#19 Bay of Warmth (Part 4): Gannets Everywhere

This is Part Four of a series of posts about surveys taking place in the Baie de Chaleur in the southern Gulf of St. Lawrence. Click on the links to read Part One, Part Two, and Part Three!

While hauling the R/V Callisto, Alex noticed an adult northern gannet with limited movement at the boat ramp. Upon approach he saw that there was a hook stuck in its wing with line originating from its mouth; the line wrapped the wing in such a way that it could not extend it and who knows how long it had been entangled like this. We knew that we had to do something to help this individual.

The injured gannet at the boat ramp. Photo Credit: Alex Loer
We promptly devised a plan to safely secure the bird and gathered the appropriate tools (gloves, wire cutters, towel and sunglasses as safety goggles) to remove the hook and monofilament line. Alex blocked its access to the harbor and distracted it so Monica and I could carefully capture it.

Monica assessing the hook in the gannet's wing. Photo Credit: Alex Loer

We successfully cut the hook and removed as much line as we could, and were happy to see the gannet flee to the water with its wings lifted.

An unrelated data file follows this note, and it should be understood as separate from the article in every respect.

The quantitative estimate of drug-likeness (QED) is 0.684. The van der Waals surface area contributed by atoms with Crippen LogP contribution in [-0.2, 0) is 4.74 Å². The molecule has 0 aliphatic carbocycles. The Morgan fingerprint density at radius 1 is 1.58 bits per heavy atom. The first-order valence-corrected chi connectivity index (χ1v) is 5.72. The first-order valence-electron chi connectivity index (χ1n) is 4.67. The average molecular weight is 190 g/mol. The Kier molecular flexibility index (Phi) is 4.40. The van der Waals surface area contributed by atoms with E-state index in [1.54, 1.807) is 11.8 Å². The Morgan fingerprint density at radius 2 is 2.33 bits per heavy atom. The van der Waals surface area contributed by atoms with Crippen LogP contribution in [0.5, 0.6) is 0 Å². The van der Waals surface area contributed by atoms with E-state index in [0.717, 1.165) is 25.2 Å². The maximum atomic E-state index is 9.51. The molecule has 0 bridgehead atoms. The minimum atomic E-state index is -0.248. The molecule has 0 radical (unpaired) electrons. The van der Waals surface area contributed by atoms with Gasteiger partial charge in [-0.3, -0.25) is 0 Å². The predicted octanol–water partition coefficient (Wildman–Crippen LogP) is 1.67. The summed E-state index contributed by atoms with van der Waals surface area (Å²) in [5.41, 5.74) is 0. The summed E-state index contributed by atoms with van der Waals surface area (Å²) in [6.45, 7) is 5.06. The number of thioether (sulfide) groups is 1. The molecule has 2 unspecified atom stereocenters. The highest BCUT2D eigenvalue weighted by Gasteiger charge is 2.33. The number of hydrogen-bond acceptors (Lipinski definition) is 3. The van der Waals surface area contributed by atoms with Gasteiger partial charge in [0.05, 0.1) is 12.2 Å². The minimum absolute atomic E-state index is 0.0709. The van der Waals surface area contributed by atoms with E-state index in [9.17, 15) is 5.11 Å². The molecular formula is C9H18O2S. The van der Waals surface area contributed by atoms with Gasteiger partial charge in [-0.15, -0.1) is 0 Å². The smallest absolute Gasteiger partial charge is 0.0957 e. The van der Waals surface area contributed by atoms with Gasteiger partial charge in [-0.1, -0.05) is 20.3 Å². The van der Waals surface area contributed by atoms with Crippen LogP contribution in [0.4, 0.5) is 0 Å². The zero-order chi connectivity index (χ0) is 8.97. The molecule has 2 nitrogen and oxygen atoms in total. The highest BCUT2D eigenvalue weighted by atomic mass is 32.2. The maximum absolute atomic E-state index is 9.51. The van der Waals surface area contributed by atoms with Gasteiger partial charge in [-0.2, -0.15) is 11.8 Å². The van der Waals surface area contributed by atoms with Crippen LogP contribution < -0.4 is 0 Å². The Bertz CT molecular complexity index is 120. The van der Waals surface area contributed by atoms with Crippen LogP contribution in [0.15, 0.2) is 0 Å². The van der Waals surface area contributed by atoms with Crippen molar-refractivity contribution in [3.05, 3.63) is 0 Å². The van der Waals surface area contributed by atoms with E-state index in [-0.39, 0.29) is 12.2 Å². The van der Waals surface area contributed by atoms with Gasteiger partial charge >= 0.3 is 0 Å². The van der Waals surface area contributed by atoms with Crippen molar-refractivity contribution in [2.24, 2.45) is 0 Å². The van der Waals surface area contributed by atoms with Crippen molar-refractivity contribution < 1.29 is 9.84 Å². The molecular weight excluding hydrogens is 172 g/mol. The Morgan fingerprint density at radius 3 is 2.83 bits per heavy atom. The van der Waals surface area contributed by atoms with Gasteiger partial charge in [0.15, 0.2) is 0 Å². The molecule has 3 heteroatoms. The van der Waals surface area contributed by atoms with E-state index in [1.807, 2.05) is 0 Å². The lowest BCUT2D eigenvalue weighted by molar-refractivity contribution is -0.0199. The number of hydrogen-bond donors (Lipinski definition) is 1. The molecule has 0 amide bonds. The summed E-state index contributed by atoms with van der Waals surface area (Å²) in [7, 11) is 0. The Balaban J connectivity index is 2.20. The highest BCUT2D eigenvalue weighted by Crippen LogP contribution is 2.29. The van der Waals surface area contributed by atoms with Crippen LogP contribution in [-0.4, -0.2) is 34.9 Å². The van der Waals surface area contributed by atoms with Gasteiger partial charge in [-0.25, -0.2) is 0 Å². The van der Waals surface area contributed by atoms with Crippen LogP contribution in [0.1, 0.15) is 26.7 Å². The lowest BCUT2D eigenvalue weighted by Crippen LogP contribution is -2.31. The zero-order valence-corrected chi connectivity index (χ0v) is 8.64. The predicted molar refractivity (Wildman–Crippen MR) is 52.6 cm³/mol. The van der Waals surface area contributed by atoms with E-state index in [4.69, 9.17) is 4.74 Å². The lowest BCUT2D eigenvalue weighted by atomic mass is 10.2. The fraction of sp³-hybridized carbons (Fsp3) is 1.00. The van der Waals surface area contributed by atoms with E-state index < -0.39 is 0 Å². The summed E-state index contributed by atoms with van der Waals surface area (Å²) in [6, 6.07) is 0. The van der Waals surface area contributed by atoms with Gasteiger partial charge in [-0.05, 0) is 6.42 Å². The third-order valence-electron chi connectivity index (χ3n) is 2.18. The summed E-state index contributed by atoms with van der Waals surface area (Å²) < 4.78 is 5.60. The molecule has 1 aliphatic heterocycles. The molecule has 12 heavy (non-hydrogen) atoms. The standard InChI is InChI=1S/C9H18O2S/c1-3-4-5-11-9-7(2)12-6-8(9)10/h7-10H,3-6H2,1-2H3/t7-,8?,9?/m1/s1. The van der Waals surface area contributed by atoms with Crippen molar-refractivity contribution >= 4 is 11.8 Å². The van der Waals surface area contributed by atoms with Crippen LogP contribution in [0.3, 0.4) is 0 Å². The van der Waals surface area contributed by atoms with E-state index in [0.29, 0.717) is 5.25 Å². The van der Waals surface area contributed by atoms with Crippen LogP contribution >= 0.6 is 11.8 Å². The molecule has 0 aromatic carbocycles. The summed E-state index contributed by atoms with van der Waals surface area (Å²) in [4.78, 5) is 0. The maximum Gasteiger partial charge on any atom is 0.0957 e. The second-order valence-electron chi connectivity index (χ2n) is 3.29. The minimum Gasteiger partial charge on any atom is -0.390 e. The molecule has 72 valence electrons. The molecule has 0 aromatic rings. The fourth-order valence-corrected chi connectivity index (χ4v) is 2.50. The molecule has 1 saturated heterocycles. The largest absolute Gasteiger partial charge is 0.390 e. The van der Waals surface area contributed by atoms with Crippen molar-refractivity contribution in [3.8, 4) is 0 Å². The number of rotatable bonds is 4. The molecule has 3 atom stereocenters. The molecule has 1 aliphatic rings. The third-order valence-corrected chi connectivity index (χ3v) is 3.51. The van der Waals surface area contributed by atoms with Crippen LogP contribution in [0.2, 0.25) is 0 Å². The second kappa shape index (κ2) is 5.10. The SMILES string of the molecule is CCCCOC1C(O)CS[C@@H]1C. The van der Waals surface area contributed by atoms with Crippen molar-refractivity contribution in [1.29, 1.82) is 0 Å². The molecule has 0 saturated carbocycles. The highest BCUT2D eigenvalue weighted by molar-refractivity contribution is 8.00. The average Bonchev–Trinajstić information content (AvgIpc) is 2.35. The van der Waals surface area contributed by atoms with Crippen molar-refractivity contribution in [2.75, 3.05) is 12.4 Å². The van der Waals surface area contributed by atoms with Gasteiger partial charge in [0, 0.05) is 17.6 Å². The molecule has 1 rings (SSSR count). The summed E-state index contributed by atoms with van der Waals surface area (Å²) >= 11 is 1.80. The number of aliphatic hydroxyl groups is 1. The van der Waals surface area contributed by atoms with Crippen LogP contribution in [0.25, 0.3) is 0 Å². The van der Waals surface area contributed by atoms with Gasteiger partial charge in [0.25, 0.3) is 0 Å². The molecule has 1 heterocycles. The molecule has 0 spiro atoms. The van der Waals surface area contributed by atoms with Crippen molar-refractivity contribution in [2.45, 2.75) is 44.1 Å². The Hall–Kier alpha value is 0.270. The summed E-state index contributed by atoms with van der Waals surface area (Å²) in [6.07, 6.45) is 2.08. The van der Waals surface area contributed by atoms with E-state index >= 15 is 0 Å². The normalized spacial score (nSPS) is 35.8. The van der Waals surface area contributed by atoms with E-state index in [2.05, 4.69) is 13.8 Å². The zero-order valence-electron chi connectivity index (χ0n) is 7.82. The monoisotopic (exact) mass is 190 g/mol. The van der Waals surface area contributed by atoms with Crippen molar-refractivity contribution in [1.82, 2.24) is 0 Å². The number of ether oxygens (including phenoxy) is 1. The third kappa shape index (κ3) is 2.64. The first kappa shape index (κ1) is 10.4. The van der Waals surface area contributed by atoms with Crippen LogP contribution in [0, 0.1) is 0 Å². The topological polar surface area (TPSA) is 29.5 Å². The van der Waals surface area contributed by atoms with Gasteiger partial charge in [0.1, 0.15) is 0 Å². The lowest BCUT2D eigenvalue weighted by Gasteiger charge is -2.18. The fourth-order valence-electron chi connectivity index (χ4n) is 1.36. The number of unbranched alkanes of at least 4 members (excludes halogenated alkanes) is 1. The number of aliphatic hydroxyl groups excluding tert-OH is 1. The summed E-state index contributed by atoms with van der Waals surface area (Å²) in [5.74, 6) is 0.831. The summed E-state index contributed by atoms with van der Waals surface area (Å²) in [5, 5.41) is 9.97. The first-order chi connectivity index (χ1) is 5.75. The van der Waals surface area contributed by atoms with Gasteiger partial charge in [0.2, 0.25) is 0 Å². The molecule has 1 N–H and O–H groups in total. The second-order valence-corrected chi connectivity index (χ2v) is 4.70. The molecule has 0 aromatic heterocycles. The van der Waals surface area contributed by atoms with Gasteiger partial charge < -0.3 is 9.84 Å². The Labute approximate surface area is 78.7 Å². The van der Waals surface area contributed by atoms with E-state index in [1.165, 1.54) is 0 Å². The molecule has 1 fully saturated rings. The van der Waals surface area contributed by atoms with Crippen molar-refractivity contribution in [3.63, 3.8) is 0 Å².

The newly freed northern gannet hastening away from our team. Photo Credit: Alex Loer

On Tuesday, August 25th, we had a great forecast so decided to travel to the northern opening of the Bay of Chaleur in an attempt to make it as close to the Gaspé Peninsula as time and weather would allow. We encountered some fin and minke whales, but other than that the survey was relatively quiet. We reached Percé in the afternoon and stopped for a quick lunch break and to take in the beautiful views.

Percé Rock off the Quebec coast. Photo Credit: Alex Loer

Here we got to watch northern gannets on Bonaventure Island, the largest colony in North America.
Males are competitive for prime nesting sites and are the principal nest builders using mud, grass, seaweed, and feathers. Northern gannets are monogamous and long term pairs often use the same nest for years and potentially mate for life. Both parents incubate the single egg and are active in feeding the chick.

Gannets nesting on the cliffs of Bonaventure Island. Photo Credit: Alex Loer
It was amazing to see the white bodies crowding the cliffside and the active scene on the island and in the air. As we watched the gannets on and around Bonaventure we pondered (and hoped) that the one we had helped earlier in the trip was there and reunited with its mate. After this refreshing break we continued our tracklines back towards our dock and scanned the water for what we had come to find- a right whale.


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